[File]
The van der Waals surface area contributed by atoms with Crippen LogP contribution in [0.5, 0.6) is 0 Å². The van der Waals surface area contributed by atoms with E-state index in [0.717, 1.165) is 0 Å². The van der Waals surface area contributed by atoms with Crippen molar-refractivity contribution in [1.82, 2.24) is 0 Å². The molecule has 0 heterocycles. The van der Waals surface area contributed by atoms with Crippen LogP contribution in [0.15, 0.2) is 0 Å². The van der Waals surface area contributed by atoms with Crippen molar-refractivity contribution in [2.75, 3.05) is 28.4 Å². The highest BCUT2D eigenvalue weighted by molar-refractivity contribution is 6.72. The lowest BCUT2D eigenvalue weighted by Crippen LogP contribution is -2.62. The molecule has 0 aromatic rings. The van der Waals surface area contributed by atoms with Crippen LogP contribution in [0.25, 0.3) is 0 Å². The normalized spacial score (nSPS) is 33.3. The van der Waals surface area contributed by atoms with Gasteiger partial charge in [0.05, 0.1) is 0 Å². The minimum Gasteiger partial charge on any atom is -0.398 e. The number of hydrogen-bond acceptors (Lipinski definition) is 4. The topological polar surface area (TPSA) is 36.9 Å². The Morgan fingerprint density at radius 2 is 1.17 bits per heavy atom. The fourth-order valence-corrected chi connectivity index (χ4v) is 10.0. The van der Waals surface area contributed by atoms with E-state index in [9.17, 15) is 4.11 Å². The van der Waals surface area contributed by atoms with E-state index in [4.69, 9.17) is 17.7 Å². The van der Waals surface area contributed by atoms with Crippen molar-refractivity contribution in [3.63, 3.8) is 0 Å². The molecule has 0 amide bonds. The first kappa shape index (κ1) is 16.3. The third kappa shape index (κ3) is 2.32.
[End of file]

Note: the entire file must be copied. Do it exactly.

The van der Waals surface area contributed by atoms with Crippen LogP contribution in [0.5, 0.6) is 0 Å². The van der Waals surface area contributed by atoms with E-state index in [0.717, 1.165) is 0 Å². The van der Waals surface area contributed by atoms with Crippen molar-refractivity contribution in [1.82, 2.24) is 0 Å². The molecule has 0 heterocycles. The van der Waals surface area contributed by atoms with Crippen LogP contribution in [0.15, 0.2) is 0 Å². The van der Waals surface area contributed by atoms with Crippen molar-refractivity contribution in [2.75, 3.05) is 28.4 Å². The highest BCUT2D eigenvalue weighted by molar-refractivity contribution is 6.72. The lowest BCUT2D eigenvalue weighted by Crippen LogP contribution is -2.62. The molecule has 0 aromatic rings. The van der Waals surface area contributed by atoms with Crippen LogP contribution in [0.25, 0.3) is 0 Å². The normalized spacial score (nSPS) is 33.3. The van der Waals surface area contributed by atoms with Gasteiger partial charge in [0.05, 0.1) is 0 Å². The minimum Gasteiger partial charge on any atom is -0.398 e. The number of hydrogen-bond acceptors (Lipinski definition) is 4. The topological polar surface area (TPSA) is 36.9 Å². The Morgan fingerprint density at radius 2 is 1.17 bits per heavy atom. The fourth-order valence-corrected chi connectivity index (χ4v) is 10.0. The van der Waals surface area contributed by atoms with E-state index in [9.17, 15) is 4.11 Å². The van der Waals surface area contributed by atoms with E-state index in [4.69, 9.17) is 17.7 Å². The van der Waals surface area contributed by atoms with Crippen molar-refractivity contribution in [3.63, 3.8) is 0 Å². The molecule has 0 amide bonds. The first kappa shape index (κ1) is 16.3. The third kappa shape index (κ3) is 2.32.